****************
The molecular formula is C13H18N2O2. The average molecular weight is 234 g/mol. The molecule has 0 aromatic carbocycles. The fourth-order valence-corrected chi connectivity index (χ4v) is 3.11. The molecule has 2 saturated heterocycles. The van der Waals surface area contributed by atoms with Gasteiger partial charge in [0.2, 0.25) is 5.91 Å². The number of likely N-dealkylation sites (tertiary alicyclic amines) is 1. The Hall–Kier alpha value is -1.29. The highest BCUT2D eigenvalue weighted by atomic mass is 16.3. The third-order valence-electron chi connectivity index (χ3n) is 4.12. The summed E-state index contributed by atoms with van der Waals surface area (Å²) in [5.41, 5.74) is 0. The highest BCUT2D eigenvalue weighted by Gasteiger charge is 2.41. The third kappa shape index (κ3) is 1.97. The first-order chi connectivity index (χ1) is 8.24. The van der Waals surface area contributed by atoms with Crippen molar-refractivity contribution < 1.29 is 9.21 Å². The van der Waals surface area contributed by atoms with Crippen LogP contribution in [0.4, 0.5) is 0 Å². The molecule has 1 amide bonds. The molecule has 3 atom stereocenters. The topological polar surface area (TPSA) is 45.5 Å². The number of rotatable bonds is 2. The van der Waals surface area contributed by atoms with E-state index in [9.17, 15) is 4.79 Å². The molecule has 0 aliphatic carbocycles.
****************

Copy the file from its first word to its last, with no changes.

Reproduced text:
The molecular formula is C13H18N2O2. The average molecular weight is 234 g/mol. The molecule has 0 aromatic carbocycles. The fourth-order valence-corrected chi connectivity index (χ4v) is 3.11. The molecule has 2 saturated heterocycles. The van der Waals surface area contributed by atoms with Gasteiger partial charge in [0.2, 0.25) is 5.91 Å². The number of likely N-dealkylation sites (tertiary alicyclic amines) is 1. The Hall–Kier alpha value is -1.29. The highest BCUT2D eigenvalue weighted by atomic mass is 16.3. The third-order valence-electron chi connectivity index (χ3n) is 4.12. The summed E-state index contributed by atoms with van der Waals surface area (Å²) in [5.41, 5.74) is 0. The highest BCUT2D eigenvalue weighted by Gasteiger charge is 2.41. The third kappa shape index (κ3) is 1.97. The first-order chi connectivity index (χ1) is 8.24. The van der Waals surface area contributed by atoms with Crippen molar-refractivity contribution < 1.29 is 9.21 Å². The van der Waals surface area contributed by atoms with Crippen LogP contribution in [0.4, 0.5) is 0 Å². The molecule has 1 amide bonds. The molecule has 3 atom stereocenters. The topological polar surface area (TPSA) is 45.5 Å². The number of rotatable bonds is 2. The van der Waals surface area contributed by atoms with E-state index in [9.17, 15) is 4.79 Å². The molecule has 0 aliphatic carbocycles.